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Created byKoriroxx
Native toYumodane-kuni
Era2000 BC
  • Japonic
    • Yumodanese
  • Standard Yumodanese
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Inspiration and Inception

Yumodanese (/jumodani:z/) was, originally, designed to be a "perfect" language; that is, a language with completely regularized grammar, syntax designed to make the meaning of the sentence as clear as possible, and phonology that is easy to use by anybody attempting to learn the language. It was an attempt to create a potential auxiliary language as simple as possible to learn by anybody. It eventually transformed into a fictional language set in what is now present-day Yamato City in Okinawa, Japan as it borrowed more and more from East Asian languages. Yumodanese existed and was spoken by the Yumodane tribe around 4000 years ago.

The language takes pieces from three natural languages: Japanese, Korean, and Chinese. Korean Hangul had the biggest impact on designing the Yumodanese script, Japanese having the biggest impact on grammar, and all three languages have a part in the creation of vocabulary. It is an agglutinative, moraic language that has simple phonotactics, pure vowels, and word stress. Word order is, in general, Subject-object-verb, but the only real rule is that a verb or a copula must be at the end of a sentence. Verbs are conjugated for tense, aspect, mood, and voice, but not for person or number.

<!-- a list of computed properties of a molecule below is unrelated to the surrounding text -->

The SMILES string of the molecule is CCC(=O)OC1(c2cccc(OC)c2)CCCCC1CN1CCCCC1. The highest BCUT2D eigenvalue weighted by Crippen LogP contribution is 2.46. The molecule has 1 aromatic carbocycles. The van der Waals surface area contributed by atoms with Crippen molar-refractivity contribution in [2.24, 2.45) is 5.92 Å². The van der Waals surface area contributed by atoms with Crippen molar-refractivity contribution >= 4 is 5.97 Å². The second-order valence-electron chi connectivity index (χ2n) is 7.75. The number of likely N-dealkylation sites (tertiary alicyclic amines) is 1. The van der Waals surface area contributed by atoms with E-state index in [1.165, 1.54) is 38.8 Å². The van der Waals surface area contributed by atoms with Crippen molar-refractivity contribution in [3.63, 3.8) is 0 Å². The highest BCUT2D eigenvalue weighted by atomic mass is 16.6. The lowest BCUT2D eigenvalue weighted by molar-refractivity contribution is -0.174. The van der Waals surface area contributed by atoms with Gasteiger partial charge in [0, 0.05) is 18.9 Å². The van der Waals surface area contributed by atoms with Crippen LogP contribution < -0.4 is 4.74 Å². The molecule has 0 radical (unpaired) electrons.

Yumodanese is an East Asian language that existed about 4000 years ago. The Yumodane tribe lived on the island of Okinawa, in what is now present day Yamato City in Japan. The tribe was highly advanced compared to the Japanese, Korean, and Chinese around them, having a writing system around the same time that Chinese Hanzi first came into existence.

The tribe were practitioners of magic, having created the alphabet as originally magical symbols that later turned into their writing system, much like runes.

Researcher Julia Wiegand, a university graduate student in Tokyo, accidentally discovered the language while working on her Ph.d thesis, which hypothesized that a language may once have existed that links together Korean, Japanese, and Chinese. Her findings indicated that the Yumodanese were capable of time travel, which explained why the four languages share similarities with one another. When Julia traveled to a recently discovered ruins, she inadvertently found one of their time portals - and wound up back in the time period when the Yumodanese first existed, learning their language and their customs.

Julia's trip observed trading between the Chinese and Yumodanese, hence the borrowing of Chinese words for more complex concepts. Many words entered the Japanese language from Yumodanese exchanges with the nearby natives, introducing some Chinese words into the language. A few words have been borrowed from Korean, but the importation of Chinese words occurred directly from the Chinese as opposed to the Yumodanese. Additionally, consonant and vowel shifts occurred as a result of exposure to the Yumodanese tribes.



Yumodanese consonants are very much the same as Japanese consonants. The major difference is the lack of a nasal [ŋ] as an allophone to [g] as well as [β] as an allophone to [b], which occurs in Japanese in between syllables. There is also no nasal [ɴ], and is replaced in Yumodanese by /ne/.

Palatalization and Affrication